This week, Members of the Senate debated a stopgap spending measure, which will temporarily fund federal agencies if it is signed into law. In addition, three bills backed by The Senior Citizens League (TSCL) gained new cosponsors.
Senate Debates Stopgap Spending Bill
With only three days remaining before the September 30th deadline, it remains unclear whether or not lawmakers will successfully avert a government shutdown. The House-passed stopgap spending bill is currently before the Senate, and final votes are scheduled for Friday afternoon. The Senate is expected to pass an amended version of the bill, which will eliminate provisions that would defund the Affordable Care Act and move up the bill’s expiration date by one month, from December 15th to November 15th.
If the amended version is adopted by the Senate, the bill will return to the House, where leaders will need to decide whether they will make further amendments to it. The “high stakes game of ping pong,” as Congressional Quarterly called it, is expected to continue throughout the weekend. Complicating matters, Treasury Secretary Jacob Lew notified Congress on Wednesday that the government will hit the debt ceiling by October 17th. Members of Congress will need to renew the government’s borrowing authority before then in order to for it to meet its debt obligations.
Funding negotiations will continue throughout this weekend, and it appears as though they will persist in the coming weeks as lawmakers move on to the debt limit debate. TSCL will keep a close eye on the discussions, and we hope that lawmakers will compromise to prevent any negative impacts on Social Security and Medicare beneficiaries.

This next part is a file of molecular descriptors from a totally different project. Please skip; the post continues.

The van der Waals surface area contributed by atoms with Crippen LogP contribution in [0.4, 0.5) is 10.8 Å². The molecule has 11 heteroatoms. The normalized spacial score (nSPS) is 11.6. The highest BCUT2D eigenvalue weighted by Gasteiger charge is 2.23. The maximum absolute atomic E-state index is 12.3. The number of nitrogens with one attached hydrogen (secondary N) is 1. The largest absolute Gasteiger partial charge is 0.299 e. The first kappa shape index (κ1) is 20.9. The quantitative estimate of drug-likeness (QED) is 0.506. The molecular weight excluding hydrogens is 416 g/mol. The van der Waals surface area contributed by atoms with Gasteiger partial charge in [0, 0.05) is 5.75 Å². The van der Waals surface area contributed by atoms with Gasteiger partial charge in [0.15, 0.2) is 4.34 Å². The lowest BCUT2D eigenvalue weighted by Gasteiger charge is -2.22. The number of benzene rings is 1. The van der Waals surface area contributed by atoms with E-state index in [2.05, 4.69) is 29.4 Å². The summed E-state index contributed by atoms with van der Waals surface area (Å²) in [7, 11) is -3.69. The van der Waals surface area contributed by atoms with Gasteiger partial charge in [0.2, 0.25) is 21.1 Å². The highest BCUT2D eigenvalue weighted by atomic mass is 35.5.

Three Key Bills Gain Support
This week, two new cosponsors signed on to the Preventing and Reducing Improper Medicare and Medicaid Expenditures (PRIME) Act (H.R. 2305), bringing the total up to thirty-six. The new cosponsors are Reps. Zoe Lofgren (CA-19) and Jim Gerlach (PA-6). If signed into law, the bill would take a number of steps to comprehensively prevent fraud, waste, and abuse within the two programs – a problem that TSCL believes must be addressed in order to ensure that scarce program dollars are being spent properly.
In addition, one new cosponsor – Rep. Steve Israel (NY-3) – signed on to Rep. Peter DeFazio’s (OR-4) No Loopholes in Social Security Taxes Act (H.R. 1029), bringing the total up to thirty. If signed into law, Rep. DeFazio’s bill would subject all income over $250,000 to the Social Security payroll tax. Currently, no income over $113,700 is subject to the 6.2 percent tax. According to Rep. DeFazio, the bill would reportedly add another fifty years to the solvency of the Trust Fund without cutting benefits for seniors.
The Strengthening Social Security Act (H.R. 3118) also gained one new cosponsor this week, bringing the total up to thirty. The new cosponsor is Rep. David Cicilline (RI-1). If signed into law, H.R. 3118 would reform the Social Security program in three ways: it would adjust the benefit formula, resulting in more generous monthly benefits; it would adopt a Consumer Price Index for the Elderly, resulting in more accurate cost-of-living adjustments; and it would lift the cap on income subject to the payroll tax. The bill would reportedly reduce Social Security’s seventy-five actuarial deficit by 50 percent.
TSCL enthusiastically supports H.R. 2305, H.R. 1029, and H.R. 3118, and we look forward to helping build support for them in the coming months.